And thinking about that, and what you’re talking about with your dad, and how we do have these ways to cast a bigger net to who we are talking to and reaching. I was thinking about another interview with you, where you talk about futurism as the concept of a Black woman being an expansive being. Sometimes I feel pressure as an artist to find a framework to put our art into. How do you the concept of the “expansive being” in your art.
I really do want that. I don’t let constructs dictate what my experience is going to be. I don’t get my art get backed into a corner. And that is how I was raised, too. It was never like, “oh, you’re a black woman, you need to do this or you need to do that.” There were never these restraints that would back me into a corner. I have been lucky enough to have mental freedom and capacity to be this way.
Do you perform Tropic Green live?
I do! Maybe 5 different times. I have played with Hannah Lew and my brother. We used a Moog, a microkorg, and drum machines. My friend Grace Rosario made projections for my shows too. We actually got inspired by Malportado Kids and the “Who Taught You to Hate Yourself” projection. So Grace just went out and filmed and made video images out of scenes of the ocean, things that are important to me, and projections from 70’s Soul Train lines and palm trees. Other times I have just played with prerecorded tracks. Hopefully, Tropic Green will be happening live in New York. Which will be a whole seperate performance with Christina Files, who produced and plays drum machine and lasers on the record. I think it is going to be something that always changes. My mom was like, “can you like move or do something while you’re performing?” and I was like, “leave me alone man, I’m an artist.” It feels so different than when I play drums, I am a drummer so it is something really different to be standing there without a drum set in front of me.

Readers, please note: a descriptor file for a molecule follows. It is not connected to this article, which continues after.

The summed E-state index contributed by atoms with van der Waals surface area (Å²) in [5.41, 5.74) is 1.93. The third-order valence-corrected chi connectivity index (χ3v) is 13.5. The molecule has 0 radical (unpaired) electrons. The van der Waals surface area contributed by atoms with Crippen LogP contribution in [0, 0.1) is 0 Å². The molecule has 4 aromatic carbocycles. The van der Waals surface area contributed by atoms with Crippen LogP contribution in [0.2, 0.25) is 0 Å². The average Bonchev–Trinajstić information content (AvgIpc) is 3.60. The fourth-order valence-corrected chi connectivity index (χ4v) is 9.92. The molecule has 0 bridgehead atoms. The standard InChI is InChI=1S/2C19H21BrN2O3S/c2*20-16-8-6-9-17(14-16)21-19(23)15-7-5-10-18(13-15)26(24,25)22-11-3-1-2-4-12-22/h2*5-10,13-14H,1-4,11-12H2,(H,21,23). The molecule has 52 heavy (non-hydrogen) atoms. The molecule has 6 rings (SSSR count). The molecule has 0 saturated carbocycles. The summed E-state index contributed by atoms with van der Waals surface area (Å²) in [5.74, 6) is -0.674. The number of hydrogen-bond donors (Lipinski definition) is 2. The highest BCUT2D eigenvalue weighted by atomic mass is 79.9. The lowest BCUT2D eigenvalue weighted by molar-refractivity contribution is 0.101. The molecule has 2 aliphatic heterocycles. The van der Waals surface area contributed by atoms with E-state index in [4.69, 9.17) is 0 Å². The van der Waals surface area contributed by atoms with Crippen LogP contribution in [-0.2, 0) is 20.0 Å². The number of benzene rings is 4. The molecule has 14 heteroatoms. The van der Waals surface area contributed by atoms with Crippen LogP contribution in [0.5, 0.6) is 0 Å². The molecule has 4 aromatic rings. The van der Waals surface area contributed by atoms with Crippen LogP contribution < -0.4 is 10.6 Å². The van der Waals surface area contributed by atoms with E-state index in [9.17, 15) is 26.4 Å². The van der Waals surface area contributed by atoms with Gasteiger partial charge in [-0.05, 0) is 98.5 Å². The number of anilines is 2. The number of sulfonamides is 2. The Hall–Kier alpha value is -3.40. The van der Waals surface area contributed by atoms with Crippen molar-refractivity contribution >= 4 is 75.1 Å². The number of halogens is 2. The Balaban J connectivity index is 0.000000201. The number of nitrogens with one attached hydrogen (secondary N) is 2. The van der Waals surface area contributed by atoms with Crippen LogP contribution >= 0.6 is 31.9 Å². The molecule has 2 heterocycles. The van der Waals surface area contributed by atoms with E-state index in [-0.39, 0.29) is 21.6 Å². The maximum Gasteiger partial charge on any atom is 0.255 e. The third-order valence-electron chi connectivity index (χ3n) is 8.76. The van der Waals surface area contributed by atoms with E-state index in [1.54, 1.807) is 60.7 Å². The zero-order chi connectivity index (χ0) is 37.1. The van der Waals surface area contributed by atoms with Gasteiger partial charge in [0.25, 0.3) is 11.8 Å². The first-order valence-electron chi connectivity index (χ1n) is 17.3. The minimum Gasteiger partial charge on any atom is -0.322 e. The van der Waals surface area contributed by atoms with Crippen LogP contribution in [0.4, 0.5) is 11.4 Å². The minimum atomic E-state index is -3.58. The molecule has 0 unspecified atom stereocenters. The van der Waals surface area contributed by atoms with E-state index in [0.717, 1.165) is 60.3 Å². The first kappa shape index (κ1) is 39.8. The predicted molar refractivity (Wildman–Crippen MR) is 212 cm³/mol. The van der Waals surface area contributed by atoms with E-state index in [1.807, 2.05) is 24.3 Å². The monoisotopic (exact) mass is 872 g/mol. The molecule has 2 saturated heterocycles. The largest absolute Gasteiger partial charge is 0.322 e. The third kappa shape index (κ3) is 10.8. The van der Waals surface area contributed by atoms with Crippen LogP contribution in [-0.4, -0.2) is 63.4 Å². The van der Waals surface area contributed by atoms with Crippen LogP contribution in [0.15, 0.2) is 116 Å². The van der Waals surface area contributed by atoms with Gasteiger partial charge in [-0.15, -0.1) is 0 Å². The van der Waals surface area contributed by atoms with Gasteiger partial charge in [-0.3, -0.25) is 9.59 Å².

Do you ever struggle with your art? With the type of music that you are making, I think it is easy for people to engage with it at a level where we are just happy that this exists, but do you want people to move past that? How do you push yourself in your music?
I think I am struggling with that right now, actually. I am releasing a lot of visual art and a lot of music and it feels really isolating and kind of lonely in a lot of ways. It feels like I am just doing thing and I have no idea what it means. I think I just push myself because I really just want to live my life and have a good time. The only way to do that is to live your life. The only way to have a truly good time is to be your authentic self. So, I am doing that, but it means that it is going to completely different than anyone else and it is going to be this completely unique thing, so it feels lonely in that sense. It is like wow, I try to fit into different groups. I try to fit into a scene, or black queer subculture, and I think that I am going to fit into these different groups, but I really don’t. It can feel isolating, but what it really means is that we just have to create new things. It takes a lot of strength to do it. I feel like that strength is coming from my ancestors. I am very emotional person, and I draw from my ancestors. My Jamaican ancestors give me a lot of strength and push me to really just do what I want to do. I am just so excited that I get to live my life, which is freedom, and they are pushing me to do what I want to do and that is also the desire of my ancestors. It really inspires me and pushes me. It can leave me lonely and it is a lot of hard work, but it’s for a greater purpose.